Elisha Cook Jr. dies of a stroke in Big Pine, California, 1995. He was called Hollywood’s lightest heavy, a career character actor largely defined by the neurotic, cowardly criminal types he played throughout the ‘40s and ‘50s. Cook was at his best in The Phantom Lady (1944), The Big Sleep (1946), Shane (1953), The Killing (1956)—his personal favorite—and Rosemary’s Baby (1968). But it is his turn as runty gunsel Wilmer opposite Humphrey Bogart’s Sam Spade in The Maltese Falcon (1941) for which audiences perhaps best remember him. "[Cook] lived alone up in the High Sierra, tied flies and caught golden trout between films,” said his Maltese Falcon director John Huston. “When he was wanted in Hollywood, they sent word up to his mountain cabin by courier. He would come down, do a picture, and then withdraw again to his retreat." The five-foot-five-inch actor appeared in a total of 106 pictures, beginning in 1930 with Her Unborn Child through to 1984 with Treasure: In Search of the Golden Horse.
Entries in rosemary's baby (5)
I’m not sure if attendance is down slightly from previous years or if my choices today were merely unpopular, but there were seats to be had in the programs I went to on this, the final day of Turner Classic Movies’s orgy of movie going. Here’s what today yielded.
Rosemary’s Baby (1968)
Robert Evans, at age 81, is still tanned and handsome. This morning at Grauman’s Chinese, the famed producer introduced his first collaboration with director Roman Polanski and recalled the moment in the middle of the shoot when star Mia Farrow was served with divorce papers from Frank Sinatra’s lawyers. A factor in the break-up was Farrow’s refusal to leave the over-schedule production of Rosemary’s Baby in order to appear in Sinatra’s film, The Detective (1968). How Polanski would have completed Rosemary’s Baby without his Rosemary is anyone’s guess. Farrow, who appears in every scene, shows how tremendous she can be with the proper director, and this film joins Broadway Danny Rose (1984), The Purple Rose of Cairo (1985) and Alice (1990) as examples of her very best work.
The Brown Derby
Mark Willems, coauthor with Sally Cobb of The Brown Derby Restaurant: A Hollywood Legend, gave a dandy presentation on the history of the famed eatery—or, more accurately, eateries, as there were four of them throughout the Los Angeles basin. The photos accompanying his presentation were so detailed that I found myself paying more attention to the food, matchbooks, menus and tableware in the shot than I did the movie stars.
Black Narcissus (1947)
Adventure is in the air whenever a film festival guest takes questions from the audience. I remember a screening of Irma la Douce (1963) years ago where a moviegoer raised his hand and said to Shirley MacLaine, “I see you are wearing red. Do you like red?” She handled it like a pro, saying something about red being a powerful color and wanting to project a powerful image that day. Fortunately at the Black Narcissus screening this morning, all the audience questions host Robert Osborne elicited for guest Thelma Schoonmaker were thoughtful, even erudite. Schoonmaker, of course, is Martin Scorsese’s frequent editor and the widow of director Michael Powell, who codirected Black Narcissus with Emeric Pressburger. The story of a community of nuns in the Himalayas won well-deserved Oscars for Jack Cardiff’s cinematography and Alfred Junge’s art direction, both of which benefitted from the stunningly pristine print screened at Mann’s Chinese Six Theater.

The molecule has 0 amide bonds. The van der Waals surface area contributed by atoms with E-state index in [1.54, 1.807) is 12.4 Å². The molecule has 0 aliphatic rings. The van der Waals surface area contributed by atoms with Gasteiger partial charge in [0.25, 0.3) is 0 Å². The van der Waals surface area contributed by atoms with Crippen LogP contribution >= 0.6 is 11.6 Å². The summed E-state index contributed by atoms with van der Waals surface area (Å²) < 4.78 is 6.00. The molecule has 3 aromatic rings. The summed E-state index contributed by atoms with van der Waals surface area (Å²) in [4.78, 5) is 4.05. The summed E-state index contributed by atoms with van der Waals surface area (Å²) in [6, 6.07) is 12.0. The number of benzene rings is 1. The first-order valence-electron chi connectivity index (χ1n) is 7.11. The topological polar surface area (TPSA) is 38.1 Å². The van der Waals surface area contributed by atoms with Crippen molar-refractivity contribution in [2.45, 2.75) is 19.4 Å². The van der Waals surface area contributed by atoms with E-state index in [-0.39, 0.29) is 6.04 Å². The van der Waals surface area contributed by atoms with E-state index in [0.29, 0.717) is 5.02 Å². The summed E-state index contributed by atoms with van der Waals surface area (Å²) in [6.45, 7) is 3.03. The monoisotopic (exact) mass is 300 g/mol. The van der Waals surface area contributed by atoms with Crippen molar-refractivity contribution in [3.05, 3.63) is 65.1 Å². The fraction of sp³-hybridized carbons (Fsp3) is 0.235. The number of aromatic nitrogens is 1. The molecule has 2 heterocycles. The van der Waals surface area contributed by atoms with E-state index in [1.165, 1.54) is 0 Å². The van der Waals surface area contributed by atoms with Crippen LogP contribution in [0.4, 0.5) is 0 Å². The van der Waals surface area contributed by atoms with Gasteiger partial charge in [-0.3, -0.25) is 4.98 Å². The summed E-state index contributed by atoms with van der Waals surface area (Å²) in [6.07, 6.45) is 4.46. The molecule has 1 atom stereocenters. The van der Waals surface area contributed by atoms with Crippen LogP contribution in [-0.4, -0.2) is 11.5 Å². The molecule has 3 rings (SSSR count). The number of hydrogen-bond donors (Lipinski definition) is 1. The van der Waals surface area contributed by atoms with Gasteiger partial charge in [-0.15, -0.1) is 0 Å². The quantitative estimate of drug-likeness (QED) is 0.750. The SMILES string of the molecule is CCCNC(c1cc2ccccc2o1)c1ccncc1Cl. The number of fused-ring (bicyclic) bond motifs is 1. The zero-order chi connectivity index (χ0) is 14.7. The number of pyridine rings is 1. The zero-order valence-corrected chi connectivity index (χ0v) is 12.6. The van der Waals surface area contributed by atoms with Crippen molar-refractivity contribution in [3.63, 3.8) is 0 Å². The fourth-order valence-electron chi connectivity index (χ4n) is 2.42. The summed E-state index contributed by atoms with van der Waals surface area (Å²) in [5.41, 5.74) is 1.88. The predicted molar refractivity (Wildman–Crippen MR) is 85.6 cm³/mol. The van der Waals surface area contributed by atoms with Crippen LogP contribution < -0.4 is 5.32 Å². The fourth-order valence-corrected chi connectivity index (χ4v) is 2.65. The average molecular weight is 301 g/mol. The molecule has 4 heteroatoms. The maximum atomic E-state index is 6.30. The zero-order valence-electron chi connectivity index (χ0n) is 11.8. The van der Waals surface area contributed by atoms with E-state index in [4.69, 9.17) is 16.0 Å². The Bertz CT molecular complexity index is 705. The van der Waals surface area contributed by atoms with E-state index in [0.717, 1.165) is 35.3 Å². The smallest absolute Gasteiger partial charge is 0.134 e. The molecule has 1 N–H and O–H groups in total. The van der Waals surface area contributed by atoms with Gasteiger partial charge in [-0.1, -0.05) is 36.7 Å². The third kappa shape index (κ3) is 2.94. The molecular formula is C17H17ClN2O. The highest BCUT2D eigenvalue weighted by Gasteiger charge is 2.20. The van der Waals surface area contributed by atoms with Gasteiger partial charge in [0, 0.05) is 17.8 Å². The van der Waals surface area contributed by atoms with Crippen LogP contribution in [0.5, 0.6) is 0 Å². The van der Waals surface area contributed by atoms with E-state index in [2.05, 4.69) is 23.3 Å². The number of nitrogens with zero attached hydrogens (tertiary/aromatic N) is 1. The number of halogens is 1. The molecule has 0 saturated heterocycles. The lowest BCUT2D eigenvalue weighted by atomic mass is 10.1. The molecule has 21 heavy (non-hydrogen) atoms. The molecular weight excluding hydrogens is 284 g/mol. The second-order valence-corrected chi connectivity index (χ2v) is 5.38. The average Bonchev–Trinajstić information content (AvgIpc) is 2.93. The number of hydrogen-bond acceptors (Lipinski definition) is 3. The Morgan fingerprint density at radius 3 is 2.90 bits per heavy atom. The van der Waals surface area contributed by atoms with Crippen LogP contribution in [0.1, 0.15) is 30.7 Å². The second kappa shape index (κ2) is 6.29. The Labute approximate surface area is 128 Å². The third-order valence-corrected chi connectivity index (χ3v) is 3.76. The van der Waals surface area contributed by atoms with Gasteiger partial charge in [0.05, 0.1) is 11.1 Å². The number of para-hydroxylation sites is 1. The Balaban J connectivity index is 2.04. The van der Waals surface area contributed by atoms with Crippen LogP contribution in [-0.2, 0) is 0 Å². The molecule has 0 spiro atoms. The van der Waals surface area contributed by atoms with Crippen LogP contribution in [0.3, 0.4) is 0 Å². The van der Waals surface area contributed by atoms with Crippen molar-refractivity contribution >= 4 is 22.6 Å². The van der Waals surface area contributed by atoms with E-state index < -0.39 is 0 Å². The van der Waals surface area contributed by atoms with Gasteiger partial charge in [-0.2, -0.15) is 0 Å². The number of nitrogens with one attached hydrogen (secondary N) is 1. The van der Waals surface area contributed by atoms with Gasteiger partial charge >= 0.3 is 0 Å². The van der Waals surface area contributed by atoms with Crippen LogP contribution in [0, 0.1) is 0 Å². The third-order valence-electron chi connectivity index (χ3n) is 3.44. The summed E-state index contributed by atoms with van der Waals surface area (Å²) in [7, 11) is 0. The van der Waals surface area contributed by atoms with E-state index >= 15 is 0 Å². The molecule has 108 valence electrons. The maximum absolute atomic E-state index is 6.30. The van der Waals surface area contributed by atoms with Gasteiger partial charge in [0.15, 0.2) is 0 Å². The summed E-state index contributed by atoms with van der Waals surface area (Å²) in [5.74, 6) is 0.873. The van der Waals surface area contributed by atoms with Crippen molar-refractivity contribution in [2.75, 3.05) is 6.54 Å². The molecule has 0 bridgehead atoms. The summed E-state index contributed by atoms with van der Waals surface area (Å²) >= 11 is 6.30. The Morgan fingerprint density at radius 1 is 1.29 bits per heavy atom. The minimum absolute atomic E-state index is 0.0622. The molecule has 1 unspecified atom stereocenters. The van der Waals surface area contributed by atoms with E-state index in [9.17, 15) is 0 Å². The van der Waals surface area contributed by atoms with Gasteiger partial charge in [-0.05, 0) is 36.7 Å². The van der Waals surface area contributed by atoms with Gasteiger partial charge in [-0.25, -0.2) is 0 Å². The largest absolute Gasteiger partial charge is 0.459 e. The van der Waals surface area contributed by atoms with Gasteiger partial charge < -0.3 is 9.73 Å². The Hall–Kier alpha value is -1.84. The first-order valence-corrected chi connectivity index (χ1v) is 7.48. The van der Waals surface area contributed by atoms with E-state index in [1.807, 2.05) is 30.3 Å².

The Thief of Bagdad (1924)
The Mont Alto Orchestra did a lot of heavy lifting tonight, accompanying all 160 minutes of the Raoul Walsh-directed fantasy starring a lithe and athletic Douglas Fairbanks. Though the actor and his zero body fat impressed, what really struck me in the sharply restored print was the art direction of William Cameron Menzies, an early effort in his 37-year career.
Tuesday Weld is born in New York City in 1943. "I do not ever want to be a huge star," she once said. "Do you think I want success? I refused Bonnie and Clyde (1967) because I was nursing at the time, but also because deep down I knew that it was going to be a huge success." She would go on to turn down roles in Lolita (1962), True Grit (1969), Bob & Carol & Ted & Alice (1969), Cactus Flower (1969), refuse a screen test for The Great Gatsby remake in 1974 and missed being cast in Rosemary's Baby (1968). She was Oscar nominated for Looking for Mr. Goodbar (1977) and later gave strong performances in Once Upon a Time in America (1984) and Falling Down (1993).
Here are some of our favorites—terrific one sheets that reflect vital elements of the movies they advertise, yet stand alone as works of art.
Roman Polanski, Oscar-winning director and onscreen slasher of Jack Nicholson's nose, is born in Paris in 1933. Knife in the Water (1962), Repulsion (1965) and Cul-de-sac (1966) preceded his move to Hollywood, where he made an auspicious American debut with Rosemary's Baby (1968). Following a retreat to Europe after girlfriend's Sharon Tate's murder in 1969, Polanski returned to America to make what is perhaps his finest film, Chinatown (1974), featuring a chilling cameo by the director that concludes with the aforementioned nose-slashing. A statutory rape conviction in 1978 exiled him to anywhere-but-America. Career highlights since were Tess (1979) and The Pianist (2002), for which he won the Oscar for Best Director.